Inn-side The Area's Bed And Breakfasts (Video)
The South Kingstown Chamber of Commerce hosted a trolley ride Tuesday that rode through the history of local bed and breakfasts.
Possible rain showers didn't stop nearly 30 participants from climbing onto a trolley for the Bed & Breakfast Tour on Tuesday afternoon.
South Kingstown Chamber of Commerce Executive Director Joe Iacoi said the event was put on to help people become aware of the inns and bed and breakfasts in the area.
"We want to extend our welcome and thanks to current and new members of the chamber of commerce," Iacoi said. "We also want to show prospective members, what we offer here in South Kingstown."
The first stop, Admiral Dewey Inn, on Matunuck Beach Road in South Kingstown, was built in 1898 by George Champlin and his wife Etta Jane Tucker.
"They were two very big names in South County at the time," said current owner, Joan LeBel.
Champlin and his wife operated the 15 bedroom establishment, "The Dewey Cottage," until 1939. In 1988, LeBel bought and restored the neglected building and it became the 10 bedroom inn which it remains today.
It is on the National Register of Historic Places.
Included in the tour was Meyer House, an "eco-friendly" two room bed and breakfast located on Matunuck School House Road in Wakefield.
Built in 1985 and turned into a bed and breakfast one year ago, owner Heather Meyer prides herself on keeping her carbon footprint as small as possible. Not only does she partially heat the building with wood, but her water is heated by solar energy and she composts and recycles.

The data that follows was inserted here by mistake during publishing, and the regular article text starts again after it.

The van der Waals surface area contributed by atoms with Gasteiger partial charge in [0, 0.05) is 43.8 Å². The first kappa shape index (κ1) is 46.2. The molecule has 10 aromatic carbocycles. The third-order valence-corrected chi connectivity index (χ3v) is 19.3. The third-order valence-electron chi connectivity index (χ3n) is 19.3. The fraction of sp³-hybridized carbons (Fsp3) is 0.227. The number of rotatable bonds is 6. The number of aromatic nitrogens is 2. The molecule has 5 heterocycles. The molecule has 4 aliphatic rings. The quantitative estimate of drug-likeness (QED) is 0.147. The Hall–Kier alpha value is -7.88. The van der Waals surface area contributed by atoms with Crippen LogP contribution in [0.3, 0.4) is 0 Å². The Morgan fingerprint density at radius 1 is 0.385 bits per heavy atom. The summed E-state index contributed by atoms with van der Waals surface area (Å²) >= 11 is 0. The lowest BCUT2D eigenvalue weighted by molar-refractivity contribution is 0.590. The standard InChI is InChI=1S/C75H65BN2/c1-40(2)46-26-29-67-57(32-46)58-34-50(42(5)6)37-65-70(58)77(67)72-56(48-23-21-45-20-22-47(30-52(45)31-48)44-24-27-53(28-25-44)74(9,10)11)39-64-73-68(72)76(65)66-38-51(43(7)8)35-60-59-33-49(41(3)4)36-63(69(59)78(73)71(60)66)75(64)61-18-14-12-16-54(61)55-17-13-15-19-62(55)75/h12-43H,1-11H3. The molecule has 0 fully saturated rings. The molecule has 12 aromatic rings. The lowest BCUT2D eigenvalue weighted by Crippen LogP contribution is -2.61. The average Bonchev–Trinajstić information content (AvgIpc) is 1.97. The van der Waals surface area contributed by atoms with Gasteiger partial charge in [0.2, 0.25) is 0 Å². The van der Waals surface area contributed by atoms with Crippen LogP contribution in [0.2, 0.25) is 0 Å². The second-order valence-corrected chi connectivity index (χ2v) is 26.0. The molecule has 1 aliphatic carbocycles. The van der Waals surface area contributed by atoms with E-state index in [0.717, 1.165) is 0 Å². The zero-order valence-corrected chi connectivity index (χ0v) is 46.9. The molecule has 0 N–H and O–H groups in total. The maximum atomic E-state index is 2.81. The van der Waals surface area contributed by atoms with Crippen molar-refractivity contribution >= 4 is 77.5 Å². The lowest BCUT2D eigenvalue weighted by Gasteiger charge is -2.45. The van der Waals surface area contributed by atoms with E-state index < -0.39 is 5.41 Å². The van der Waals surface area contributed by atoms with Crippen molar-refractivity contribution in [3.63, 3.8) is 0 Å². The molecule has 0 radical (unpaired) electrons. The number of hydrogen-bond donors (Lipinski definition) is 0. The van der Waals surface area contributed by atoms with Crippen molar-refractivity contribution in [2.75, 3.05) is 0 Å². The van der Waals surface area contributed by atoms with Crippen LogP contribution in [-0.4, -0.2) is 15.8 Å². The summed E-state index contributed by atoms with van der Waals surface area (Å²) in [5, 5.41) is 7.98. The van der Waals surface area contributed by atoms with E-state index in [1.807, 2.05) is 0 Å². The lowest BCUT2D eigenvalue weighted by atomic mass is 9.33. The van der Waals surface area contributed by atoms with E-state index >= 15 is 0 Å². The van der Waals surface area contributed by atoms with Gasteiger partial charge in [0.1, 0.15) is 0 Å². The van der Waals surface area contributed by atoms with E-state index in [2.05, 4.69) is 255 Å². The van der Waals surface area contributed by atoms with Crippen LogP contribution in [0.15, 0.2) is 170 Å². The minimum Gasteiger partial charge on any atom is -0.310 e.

"I shop locally; I use produce from local farmers if I don't grow it in my own garden and I only buy meat from people who raise it," Meyer said. "I use cloth napkins and very little disposable things and I try to use only non-toxic cleaning materials."
Also included in the tour was Eden Manor. Built in 1840 and located on Post Road in Wakefield, it is one of the largest bed and breakfasts in the area. At one point in it's history, the building and property was a dairy farm and it also served as a nursing home for 30 years.
Owners Lloyd and Bernadette Eden run the establishment with the help of their children and have hosted guests from all over the globe.
"We have so enjoyed having this place even though its a lot of work," Bernadette Eden said. "My kids have talked to people from all different cultures and walks of life and thats one of the perks of having a bed and breakfast."